I know that many are sceptic about the richlite fretboards and people argue that this is not acceptable on Gibsons when you get ebony fretboards on Epiphone guitars for roughly 900¤.
At first I was also sceptic about richlite and thought it sounded a bit more harsh than the ebony fretboard but now after 3 months of playing it has begun to soften up a bit and get a more "ebony-esque" character. Compared to a 57 Black Beauty this Les Paul Custom has a more sharper sound thanks to the maple cap but in other aspects it's quite similar to the 57.
The only things I were not too happy with was some small scratches on the top of the guitar and a small ding in the binding on the headstock. But I am more concerned with the sound than the esthetics so I chose to keep the guitar because it delivers very clear chords and nice tight low end. The pickups are a bit "microphonic" as old Gibson pickups were back in the days and they are a bit too hot for high-gain sounds where they sometimes tend to pick up unwanted sounds. Having that said they work perfectly for rock, blues and jazz. If you plan on playing metal with this one I'd recommend changing the pickups.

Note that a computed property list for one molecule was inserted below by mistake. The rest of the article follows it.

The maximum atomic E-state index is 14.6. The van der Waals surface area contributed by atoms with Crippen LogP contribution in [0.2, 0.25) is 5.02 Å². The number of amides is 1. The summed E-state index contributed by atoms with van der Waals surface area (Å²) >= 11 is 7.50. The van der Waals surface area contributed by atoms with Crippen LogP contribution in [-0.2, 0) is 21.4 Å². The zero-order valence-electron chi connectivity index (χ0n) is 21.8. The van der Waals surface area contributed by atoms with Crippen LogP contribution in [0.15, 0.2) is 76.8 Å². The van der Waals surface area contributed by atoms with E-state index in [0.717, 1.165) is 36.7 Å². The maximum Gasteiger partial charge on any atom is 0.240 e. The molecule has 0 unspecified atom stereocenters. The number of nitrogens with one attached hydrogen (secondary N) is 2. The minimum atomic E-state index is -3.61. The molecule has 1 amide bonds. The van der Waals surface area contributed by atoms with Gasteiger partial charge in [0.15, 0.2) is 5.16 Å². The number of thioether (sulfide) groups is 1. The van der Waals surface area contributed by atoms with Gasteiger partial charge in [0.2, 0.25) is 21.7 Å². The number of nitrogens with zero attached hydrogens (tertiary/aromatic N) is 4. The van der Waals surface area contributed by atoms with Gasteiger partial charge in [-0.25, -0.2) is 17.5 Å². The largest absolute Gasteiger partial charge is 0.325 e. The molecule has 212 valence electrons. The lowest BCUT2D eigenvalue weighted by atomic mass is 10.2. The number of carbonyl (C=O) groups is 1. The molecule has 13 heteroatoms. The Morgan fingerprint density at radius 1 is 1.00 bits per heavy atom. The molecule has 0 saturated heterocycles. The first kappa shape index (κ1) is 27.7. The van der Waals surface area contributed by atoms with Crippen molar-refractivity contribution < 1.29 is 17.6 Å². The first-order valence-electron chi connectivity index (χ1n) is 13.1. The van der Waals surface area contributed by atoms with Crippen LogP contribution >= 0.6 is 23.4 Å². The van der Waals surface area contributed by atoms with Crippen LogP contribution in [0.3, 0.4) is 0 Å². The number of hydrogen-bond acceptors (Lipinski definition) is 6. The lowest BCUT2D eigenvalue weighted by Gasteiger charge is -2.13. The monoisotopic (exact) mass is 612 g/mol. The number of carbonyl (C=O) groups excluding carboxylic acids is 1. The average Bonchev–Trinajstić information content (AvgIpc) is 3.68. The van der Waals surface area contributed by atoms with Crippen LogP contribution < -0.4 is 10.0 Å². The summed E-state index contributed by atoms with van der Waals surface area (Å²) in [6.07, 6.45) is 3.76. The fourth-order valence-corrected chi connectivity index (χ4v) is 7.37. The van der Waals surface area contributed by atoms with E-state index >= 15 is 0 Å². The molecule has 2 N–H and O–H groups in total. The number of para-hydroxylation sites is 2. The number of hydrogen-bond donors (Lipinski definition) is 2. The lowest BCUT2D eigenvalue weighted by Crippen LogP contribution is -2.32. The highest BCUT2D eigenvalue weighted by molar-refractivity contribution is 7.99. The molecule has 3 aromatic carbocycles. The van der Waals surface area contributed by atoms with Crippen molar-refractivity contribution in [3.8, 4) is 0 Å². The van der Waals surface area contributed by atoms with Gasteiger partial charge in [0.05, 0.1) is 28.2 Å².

This is an instrument meant for professional use and it's a guitar you buy once in your lifetime. If you are looking for a superior Les Paul this is it. I own one Gibson Les Paul Traditional from 2009 and it is also a great instrument but there are remarkable differencies in how much more precise a Les Paul Custom is compared to standard USA Les Pauls. If a normal Les Paul is a knife then the Custom is a scalpel.
It is worth the extra cash you put on from a normal Les Paul model in how it plays and how it sounds but the price is a bit steep for a hobby musician.